This referendum requires a bit of housekeeping from lawmakers. It seeks to eliminate obsolete provisions of the state constitution contained in Articles IV, VII and IX.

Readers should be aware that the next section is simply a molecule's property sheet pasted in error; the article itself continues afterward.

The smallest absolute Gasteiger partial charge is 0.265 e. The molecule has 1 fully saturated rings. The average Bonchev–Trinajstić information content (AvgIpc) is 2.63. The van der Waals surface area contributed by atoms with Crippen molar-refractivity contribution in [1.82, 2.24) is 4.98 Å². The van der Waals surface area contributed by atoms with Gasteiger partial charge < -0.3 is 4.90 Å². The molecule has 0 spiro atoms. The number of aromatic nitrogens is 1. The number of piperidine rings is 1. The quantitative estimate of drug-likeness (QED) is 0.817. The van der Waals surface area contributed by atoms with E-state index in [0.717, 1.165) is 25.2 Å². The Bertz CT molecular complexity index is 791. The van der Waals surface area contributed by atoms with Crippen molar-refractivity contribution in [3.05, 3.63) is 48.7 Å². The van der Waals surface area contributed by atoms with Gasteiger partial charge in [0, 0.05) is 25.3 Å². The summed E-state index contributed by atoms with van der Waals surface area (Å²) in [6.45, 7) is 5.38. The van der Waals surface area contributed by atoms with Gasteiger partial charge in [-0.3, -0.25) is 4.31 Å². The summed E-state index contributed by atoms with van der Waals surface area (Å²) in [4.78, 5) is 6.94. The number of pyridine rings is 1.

The proposed amendment to the Colorado Constitution: removes provisions that are obsolete; strikes references to one-time events that have already occurred; and removes voting requirements found unconstitutional by the Colorado Supreme Court in 1972. Background Obsolete provisions. A requirement that the Superintendent of Public Instruction serve as the state librarian is deleted because the superintendent position no longer exists. The Commissioner of Education replaced the Superintendent of Public Instruction in 1948. A provision concerning the eligibility of a person living in a poorhouse to vote or run for office is also deleted. Poorhouses, or publicly supported homes for the poor, no longer exist in Colorado. References to one-time events. The constitution required all agencies of state government to be divided among no more than 20 state departments by June 30, 1968. This requirement stemmed from a major reorganization of state government in the 1960s. The proposal removes the reference to June 30, 1968, but does not change the limit on the number of departments. The proposal also removes language regarding the expiration of terms for former State Board of Land Commissioners since they are no longer in office. Unconstitutional provisions. The proposal strikes a requirement in one section of the constitution that citizens live in the state for three months before being eligible to vote and a requirement in another section that citizens live in the state for at least one year before being eligible to vote. The Colorado Supreme Court held in 1972 that voting is a fundamental right that cannot be limited by imposing a three-month residency requirement. The court based its ruling on a U.S. Supreme Court decision that a similar residency requirement violated the U.S. Constitution. State law currently establishes a 30-day residency requirement for voters for all elections. Argument For 1) The proposal continues an effort to update the constitution by deleting unconstitutional and outdated language. Unconstitutional language can be confusing and misleading to readers who do not know the language has been nullified by a court. Outdated language clutters the constitution. Argument Against 1) All provisions of the constitution have historical significance. Removing these provisions may diminish the historical character of the constitution and make research of constitutional provisions and state laws more difficult. Estimate of Fiscal Impact The proposal does not affect state or local revenues or expenditures.